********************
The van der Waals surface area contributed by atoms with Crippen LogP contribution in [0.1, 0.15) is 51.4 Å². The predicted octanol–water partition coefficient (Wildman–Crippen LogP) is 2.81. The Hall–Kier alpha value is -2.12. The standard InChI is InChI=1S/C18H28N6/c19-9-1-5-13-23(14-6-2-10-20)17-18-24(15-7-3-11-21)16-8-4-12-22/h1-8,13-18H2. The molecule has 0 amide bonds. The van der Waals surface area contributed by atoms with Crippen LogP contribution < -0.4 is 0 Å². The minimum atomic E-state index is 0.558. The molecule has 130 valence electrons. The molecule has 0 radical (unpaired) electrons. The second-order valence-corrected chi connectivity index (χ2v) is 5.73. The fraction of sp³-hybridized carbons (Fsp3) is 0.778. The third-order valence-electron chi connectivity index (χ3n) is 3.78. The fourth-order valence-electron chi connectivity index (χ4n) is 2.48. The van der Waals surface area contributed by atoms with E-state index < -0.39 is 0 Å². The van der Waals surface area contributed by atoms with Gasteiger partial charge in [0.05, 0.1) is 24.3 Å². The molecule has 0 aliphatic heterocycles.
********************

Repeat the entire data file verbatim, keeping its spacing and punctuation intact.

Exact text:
The van der Waals surface area contributed by atoms with Crippen LogP contribution in [0.1, 0.15) is 51.4 Å². The predicted octanol–water partition coefficient (Wildman–Crippen LogP) is 2.81. The Hall–Kier alpha value is -2.12. The standard InChI is InChI=1S/C18H28N6/c19-9-1-5-13-23(14-6-2-10-20)17-18-24(15-7-3-11-21)16-8-4-12-22/h1-8,13-18H2. The molecule has 0 amide bonds. The van der Waals surface area contributed by atoms with Crippen LogP contribution < -0.4 is 0 Å². The minimum atomic E-state index is 0.558. The molecule has 130 valence electrons. The molecule has 0 radical (unpaired) electrons. The second-order valence-corrected chi connectivity index (χ2v) is 5.73. The fraction of sp³-hybridized carbons (Fsp3) is 0.778. The third-order valence-electron chi connectivity index (χ3n) is 3.78. The fourth-order valence-electron chi connectivity index (χ4n) is 2.48. The van der Waals surface area contributed by atoms with E-state index < -0.39 is 0 Å². The van der Waals surface area contributed by atoms with Gasteiger partial charge in [0.05, 0.1) is 24.3 Å². The molecule has 0 aliphatic heterocycles.